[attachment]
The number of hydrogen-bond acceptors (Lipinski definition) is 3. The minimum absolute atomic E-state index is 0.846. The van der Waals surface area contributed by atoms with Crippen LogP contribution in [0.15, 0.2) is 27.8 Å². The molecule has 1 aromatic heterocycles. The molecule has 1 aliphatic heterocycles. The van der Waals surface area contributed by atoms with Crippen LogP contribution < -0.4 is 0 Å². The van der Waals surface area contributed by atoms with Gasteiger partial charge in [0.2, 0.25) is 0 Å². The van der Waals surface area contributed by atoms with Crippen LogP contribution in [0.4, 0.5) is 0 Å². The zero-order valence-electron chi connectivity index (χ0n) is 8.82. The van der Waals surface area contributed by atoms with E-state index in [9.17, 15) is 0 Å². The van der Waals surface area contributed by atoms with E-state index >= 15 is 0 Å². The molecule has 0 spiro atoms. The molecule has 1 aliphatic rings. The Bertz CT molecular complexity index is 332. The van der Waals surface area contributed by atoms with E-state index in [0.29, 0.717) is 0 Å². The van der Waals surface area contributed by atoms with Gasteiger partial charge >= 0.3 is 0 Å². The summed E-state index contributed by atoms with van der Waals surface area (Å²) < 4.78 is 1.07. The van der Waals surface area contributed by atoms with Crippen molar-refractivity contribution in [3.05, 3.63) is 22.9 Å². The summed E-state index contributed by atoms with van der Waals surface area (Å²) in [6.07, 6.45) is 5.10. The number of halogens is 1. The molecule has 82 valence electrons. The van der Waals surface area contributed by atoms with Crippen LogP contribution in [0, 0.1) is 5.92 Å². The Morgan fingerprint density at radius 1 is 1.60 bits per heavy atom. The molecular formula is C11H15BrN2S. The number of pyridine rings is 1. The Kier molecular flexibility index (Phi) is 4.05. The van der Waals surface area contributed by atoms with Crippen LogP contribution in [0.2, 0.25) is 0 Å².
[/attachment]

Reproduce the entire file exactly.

The number of hydrogen-bond acceptors (Lipinski definition) is 3. The minimum absolute atomic E-state index is 0.846. The van der Waals surface area contributed by atoms with Crippen LogP contribution in [0.15, 0.2) is 27.8 Å². The molecule has 1 aromatic heterocycles. The molecule has 1 aliphatic heterocycles. The van der Waals surface area contributed by atoms with Crippen LogP contribution < -0.4 is 0 Å². The van der Waals surface area contributed by atoms with Gasteiger partial charge in [0.2, 0.25) is 0 Å². The van der Waals surface area contributed by atoms with Crippen LogP contribution in [0.4, 0.5) is 0 Å². The zero-order valence-electron chi connectivity index (χ0n) is 8.82. The van der Waals surface area contributed by atoms with E-state index in [9.17, 15) is 0 Å². The van der Waals surface area contributed by atoms with E-state index >= 15 is 0 Å². The molecule has 0 spiro atoms. The molecule has 1 aliphatic rings. The Bertz CT molecular complexity index is 332. The van der Waals surface area contributed by atoms with E-state index in [0.29, 0.717) is 0 Å². The van der Waals surface area contributed by atoms with Gasteiger partial charge >= 0.3 is 0 Å². The summed E-state index contributed by atoms with van der Waals surface area (Å²) < 4.78 is 1.07. The van der Waals surface area contributed by atoms with Crippen molar-refractivity contribution in [3.05, 3.63) is 22.9 Å². The summed E-state index contributed by atoms with van der Waals surface area (Å²) in [6.07, 6.45) is 5.10. The number of halogens is 1. The molecule has 82 valence electrons. The van der Waals surface area contributed by atoms with Crippen LogP contribution in [0, 0.1) is 5.92 Å². The Morgan fingerprint density at radius 1 is 1.60 bits per heavy atom. The molecular formula is C11H15BrN2S. The number of pyridine rings is 1. The Kier molecular flexibility index (Phi) is 4.05. The van der Waals surface area contributed by atoms with Crippen LogP contribution in [0.2, 0.25) is 0 Å².